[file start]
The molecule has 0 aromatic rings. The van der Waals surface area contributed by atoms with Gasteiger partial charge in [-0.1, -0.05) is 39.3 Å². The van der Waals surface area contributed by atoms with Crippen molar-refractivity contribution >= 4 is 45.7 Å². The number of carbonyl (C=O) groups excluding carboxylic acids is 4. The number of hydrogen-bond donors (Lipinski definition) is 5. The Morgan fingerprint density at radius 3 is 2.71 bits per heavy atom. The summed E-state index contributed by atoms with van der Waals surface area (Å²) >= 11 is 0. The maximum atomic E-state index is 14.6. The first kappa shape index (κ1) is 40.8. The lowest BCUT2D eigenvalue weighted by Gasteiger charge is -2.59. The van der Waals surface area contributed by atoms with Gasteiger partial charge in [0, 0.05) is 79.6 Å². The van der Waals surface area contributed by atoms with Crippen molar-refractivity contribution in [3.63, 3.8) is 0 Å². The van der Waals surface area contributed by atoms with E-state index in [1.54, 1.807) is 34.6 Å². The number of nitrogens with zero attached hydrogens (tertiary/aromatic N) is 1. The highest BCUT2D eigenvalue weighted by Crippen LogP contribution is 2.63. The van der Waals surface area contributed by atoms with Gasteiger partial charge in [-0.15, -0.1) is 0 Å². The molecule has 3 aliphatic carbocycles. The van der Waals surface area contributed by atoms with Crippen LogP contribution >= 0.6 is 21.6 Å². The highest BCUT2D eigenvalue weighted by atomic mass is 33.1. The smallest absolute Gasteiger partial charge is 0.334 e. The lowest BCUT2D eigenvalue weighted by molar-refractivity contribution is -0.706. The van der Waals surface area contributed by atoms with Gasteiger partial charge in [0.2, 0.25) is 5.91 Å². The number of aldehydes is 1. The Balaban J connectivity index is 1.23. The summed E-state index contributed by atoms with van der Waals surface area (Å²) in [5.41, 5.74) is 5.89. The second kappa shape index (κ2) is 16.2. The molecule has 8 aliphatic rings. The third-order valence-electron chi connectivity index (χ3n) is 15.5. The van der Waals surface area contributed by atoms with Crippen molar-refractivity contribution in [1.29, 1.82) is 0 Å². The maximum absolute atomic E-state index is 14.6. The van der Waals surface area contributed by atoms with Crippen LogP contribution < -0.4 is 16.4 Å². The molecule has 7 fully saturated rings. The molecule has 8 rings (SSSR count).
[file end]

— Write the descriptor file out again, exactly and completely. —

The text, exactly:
The molecule has 0 aromatic rings. The van der Waals surface area contributed by atoms with Gasteiger partial charge in [-0.1, -0.05) is 39.3 Å². The van der Waals surface area contributed by atoms with Crippen molar-refractivity contribution >= 4 is 45.7 Å². The number of carbonyl (C=O) groups excluding carboxylic acids is 4. The number of hydrogen-bond donors (Lipinski definition) is 5. The Morgan fingerprint density at radius 3 is 2.71 bits per heavy atom. The summed E-state index contributed by atoms with van der Waals surface area (Å²) >= 11 is 0. The maximum atomic E-state index is 14.6. The first kappa shape index (κ1) is 40.8. The lowest BCUT2D eigenvalue weighted by Gasteiger charge is -2.59. The van der Waals surface area contributed by atoms with Gasteiger partial charge in [0, 0.05) is 79.6 Å². The van der Waals surface area contributed by atoms with Crippen molar-refractivity contribution in [3.63, 3.8) is 0 Å². The van der Waals surface area contributed by atoms with E-state index in [1.54, 1.807) is 34.6 Å². The number of nitrogens with zero attached hydrogens (tertiary/aromatic N) is 1. The highest BCUT2D eigenvalue weighted by Crippen LogP contribution is 2.63. The van der Waals surface area contributed by atoms with Gasteiger partial charge in [-0.15, -0.1) is 0 Å². The molecule has 3 aliphatic carbocycles. The van der Waals surface area contributed by atoms with Crippen LogP contribution >= 0.6 is 21.6 Å². The highest BCUT2D eigenvalue weighted by atomic mass is 33.1. The smallest absolute Gasteiger partial charge is 0.334 e. The lowest BCUT2D eigenvalue weighted by molar-refractivity contribution is -0.706. The van der Waals surface area contributed by atoms with Gasteiger partial charge in [0.2, 0.25) is 5.91 Å². The number of aldehydes is 1. The Balaban J connectivity index is 1.23. The summed E-state index contributed by atoms with van der Waals surface area (Å²) in [5.41, 5.74) is 5.89. The second kappa shape index (κ2) is 16.2. The molecule has 8 aliphatic rings. The third-order valence-electron chi connectivity index (χ3n) is 15.5. The van der Waals surface area contributed by atoms with Crippen molar-refractivity contribution in [1.29, 1.82) is 0 Å². The maximum absolute atomic E-state index is 14.6. The van der Waals surface area contributed by atoms with Crippen LogP contribution < -0.4 is 16.4 Å². The molecule has 7 fully saturated rings. The molecule has 8 rings (SSSR count).